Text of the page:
They helped push us off ZERO CO2 emission power to those filthy coal plants. Now we are faced with the wonders of clean energy as long as we ignore what is involved in making those batteries and mining that material etc....while still having the dirty coal plants and others to fall back on when the sun is down and the wind ain't blowing.
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Old 11-10-2020, 10:14 AM
 
Location: IN
22,231 posts, read 38,786,499 times
Reputation: 14809
Quote:
Originally Posted by Mathguy View Post
I love renewable energy but let's be honest and not demonize filthy coal plants while extoling the virtues of um....battery storage made up of rainbows and bio-engineered kelp.

I jokingly mention this because 30 years ago it was nuclear that was the devil....but now we're facing global warming from CO2 and one cannot help but look back to well meaning activists from the 1970-2000 period and say WTH?

They helped push us off ZERO CO2 emission power to those filthy coal plants. Now we are faced with the wonders of clean energy as long as we ignore what is involved in making those batteries and mining that material etc....while still having the dirty coal plants and others to fall back on when the sun is down and the wind ain't blowing.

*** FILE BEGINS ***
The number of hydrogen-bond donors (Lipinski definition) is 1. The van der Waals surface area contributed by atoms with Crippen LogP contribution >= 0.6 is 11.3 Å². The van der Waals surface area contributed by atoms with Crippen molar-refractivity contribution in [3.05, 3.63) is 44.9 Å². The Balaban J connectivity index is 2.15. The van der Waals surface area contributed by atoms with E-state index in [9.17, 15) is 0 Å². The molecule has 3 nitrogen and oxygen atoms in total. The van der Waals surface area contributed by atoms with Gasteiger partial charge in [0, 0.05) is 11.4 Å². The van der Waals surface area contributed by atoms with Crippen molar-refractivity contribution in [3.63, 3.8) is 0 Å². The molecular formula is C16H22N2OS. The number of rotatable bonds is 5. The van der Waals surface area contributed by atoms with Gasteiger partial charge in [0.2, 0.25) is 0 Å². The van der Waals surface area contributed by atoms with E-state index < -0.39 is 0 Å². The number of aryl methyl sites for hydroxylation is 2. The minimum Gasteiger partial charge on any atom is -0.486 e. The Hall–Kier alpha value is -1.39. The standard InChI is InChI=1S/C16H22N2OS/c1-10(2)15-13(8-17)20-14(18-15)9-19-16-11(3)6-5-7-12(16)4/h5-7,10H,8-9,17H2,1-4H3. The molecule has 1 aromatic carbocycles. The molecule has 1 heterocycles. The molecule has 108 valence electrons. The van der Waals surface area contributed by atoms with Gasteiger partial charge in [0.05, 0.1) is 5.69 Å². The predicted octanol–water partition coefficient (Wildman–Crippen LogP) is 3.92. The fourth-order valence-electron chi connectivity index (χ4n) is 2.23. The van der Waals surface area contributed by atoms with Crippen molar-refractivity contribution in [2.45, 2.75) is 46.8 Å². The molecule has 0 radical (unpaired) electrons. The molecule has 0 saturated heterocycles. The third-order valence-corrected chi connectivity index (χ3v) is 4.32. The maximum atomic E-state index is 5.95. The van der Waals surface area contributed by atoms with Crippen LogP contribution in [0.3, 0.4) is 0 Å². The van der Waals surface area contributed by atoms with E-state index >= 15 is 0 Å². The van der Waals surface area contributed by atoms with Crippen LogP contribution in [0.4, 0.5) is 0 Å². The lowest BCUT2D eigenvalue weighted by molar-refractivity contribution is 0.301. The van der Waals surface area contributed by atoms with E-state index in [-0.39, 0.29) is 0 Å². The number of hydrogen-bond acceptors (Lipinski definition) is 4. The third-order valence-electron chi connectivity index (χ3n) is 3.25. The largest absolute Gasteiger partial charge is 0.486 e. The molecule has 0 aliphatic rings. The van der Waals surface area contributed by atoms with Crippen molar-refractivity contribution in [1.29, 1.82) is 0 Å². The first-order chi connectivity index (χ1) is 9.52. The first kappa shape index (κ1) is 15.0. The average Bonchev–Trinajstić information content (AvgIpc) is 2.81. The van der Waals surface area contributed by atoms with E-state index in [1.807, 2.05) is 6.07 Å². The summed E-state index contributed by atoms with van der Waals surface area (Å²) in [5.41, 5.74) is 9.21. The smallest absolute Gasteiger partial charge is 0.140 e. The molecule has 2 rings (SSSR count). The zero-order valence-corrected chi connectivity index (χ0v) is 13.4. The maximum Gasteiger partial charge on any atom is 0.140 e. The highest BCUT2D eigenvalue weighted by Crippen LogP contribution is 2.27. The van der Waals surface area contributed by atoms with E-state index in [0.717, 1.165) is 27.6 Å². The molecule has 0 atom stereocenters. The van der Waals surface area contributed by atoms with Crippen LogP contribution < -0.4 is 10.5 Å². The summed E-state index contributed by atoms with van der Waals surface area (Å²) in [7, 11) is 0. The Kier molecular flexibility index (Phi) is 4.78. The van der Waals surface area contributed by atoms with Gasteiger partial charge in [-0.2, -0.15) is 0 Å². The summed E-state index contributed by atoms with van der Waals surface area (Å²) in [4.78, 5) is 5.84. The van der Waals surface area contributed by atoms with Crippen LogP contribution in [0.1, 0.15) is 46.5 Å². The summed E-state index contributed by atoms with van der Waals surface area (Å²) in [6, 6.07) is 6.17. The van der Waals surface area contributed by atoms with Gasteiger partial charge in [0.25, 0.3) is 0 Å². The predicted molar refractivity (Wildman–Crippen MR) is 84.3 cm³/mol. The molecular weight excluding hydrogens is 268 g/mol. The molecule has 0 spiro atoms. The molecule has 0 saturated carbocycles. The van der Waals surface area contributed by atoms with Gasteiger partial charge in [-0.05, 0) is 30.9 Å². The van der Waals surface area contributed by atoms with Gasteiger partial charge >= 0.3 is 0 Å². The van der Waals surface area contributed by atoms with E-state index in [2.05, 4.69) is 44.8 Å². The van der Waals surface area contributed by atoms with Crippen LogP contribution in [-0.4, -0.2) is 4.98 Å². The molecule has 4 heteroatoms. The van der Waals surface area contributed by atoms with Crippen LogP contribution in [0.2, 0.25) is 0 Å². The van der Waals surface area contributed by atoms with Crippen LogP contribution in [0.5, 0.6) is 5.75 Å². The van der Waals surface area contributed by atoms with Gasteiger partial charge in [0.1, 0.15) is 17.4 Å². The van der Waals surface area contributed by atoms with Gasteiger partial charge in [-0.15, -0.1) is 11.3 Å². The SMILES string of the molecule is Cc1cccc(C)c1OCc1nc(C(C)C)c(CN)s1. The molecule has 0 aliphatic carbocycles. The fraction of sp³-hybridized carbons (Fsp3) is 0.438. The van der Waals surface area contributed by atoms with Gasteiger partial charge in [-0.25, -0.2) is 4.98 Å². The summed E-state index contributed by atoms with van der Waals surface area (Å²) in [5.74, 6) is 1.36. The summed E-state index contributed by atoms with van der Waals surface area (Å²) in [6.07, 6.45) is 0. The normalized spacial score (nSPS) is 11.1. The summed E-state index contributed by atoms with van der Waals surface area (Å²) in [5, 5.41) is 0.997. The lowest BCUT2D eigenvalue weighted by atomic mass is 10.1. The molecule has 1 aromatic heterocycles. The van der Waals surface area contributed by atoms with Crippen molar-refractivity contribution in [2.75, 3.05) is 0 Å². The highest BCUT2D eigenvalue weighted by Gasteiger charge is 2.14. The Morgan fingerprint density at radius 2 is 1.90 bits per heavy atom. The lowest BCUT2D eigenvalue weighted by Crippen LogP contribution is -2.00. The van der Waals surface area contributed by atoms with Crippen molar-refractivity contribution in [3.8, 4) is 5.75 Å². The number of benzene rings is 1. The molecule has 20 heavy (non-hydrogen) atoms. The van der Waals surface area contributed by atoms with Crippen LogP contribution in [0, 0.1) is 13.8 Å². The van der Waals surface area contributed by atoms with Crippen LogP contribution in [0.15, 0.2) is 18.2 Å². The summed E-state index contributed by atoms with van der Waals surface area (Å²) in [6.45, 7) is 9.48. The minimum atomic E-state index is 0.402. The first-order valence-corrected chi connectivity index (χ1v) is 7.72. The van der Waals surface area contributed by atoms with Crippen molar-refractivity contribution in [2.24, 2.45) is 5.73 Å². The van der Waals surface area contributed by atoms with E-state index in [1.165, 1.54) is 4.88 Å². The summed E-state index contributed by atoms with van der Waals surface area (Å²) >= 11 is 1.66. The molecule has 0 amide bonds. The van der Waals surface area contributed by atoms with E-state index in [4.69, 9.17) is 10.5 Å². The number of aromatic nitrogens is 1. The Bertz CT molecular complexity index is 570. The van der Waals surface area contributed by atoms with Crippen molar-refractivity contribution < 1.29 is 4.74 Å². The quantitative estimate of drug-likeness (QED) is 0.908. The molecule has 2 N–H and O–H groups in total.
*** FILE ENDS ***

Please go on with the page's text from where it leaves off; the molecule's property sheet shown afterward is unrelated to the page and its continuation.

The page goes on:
I did not specifically mention nuclear, but yes, it is still a zero carbon source and plants that are online operate for long periods of time with little maintenance downtime overall...
Wind and solar will be most of all new energy installations in the US overall as they are now the lowest cost source to build new, bettering natural gas over the last several years. Natural gas, in the interim, is picking up the difference in generating capacity with retiring coal at the moment.
Battery storage issue is advancing in the interim, there are still issues with carbon footprint of batteries, mining, and manufacturing, hopefully better technology will mitigate that problem.
Coal is obsolete stone age technology now, your argument is invalid as utilities are retiring the plants as fast as possible now as they are the most expensive energy source to run by far, and most existing plants are very old, needing expensive upgrades that utilities do not want to pay for, or want commercial and residential ratepayers to pay for.
Oh, there won't be any existing coal plants in all of the western US by 2030-35 period at the latest for the most part, try to keep up with the news and subscribe to UtilityDive.

Oh, and this just broke a few days ago, Wisconsin moving as fast as humanly possible away from coal, and investing almost entirely in exclusively renewable generation:

https://www.wpr.org/states-largest-u...uel-generation

Last edited by GraniteStater; 11-10-2020 at 12:35 PM..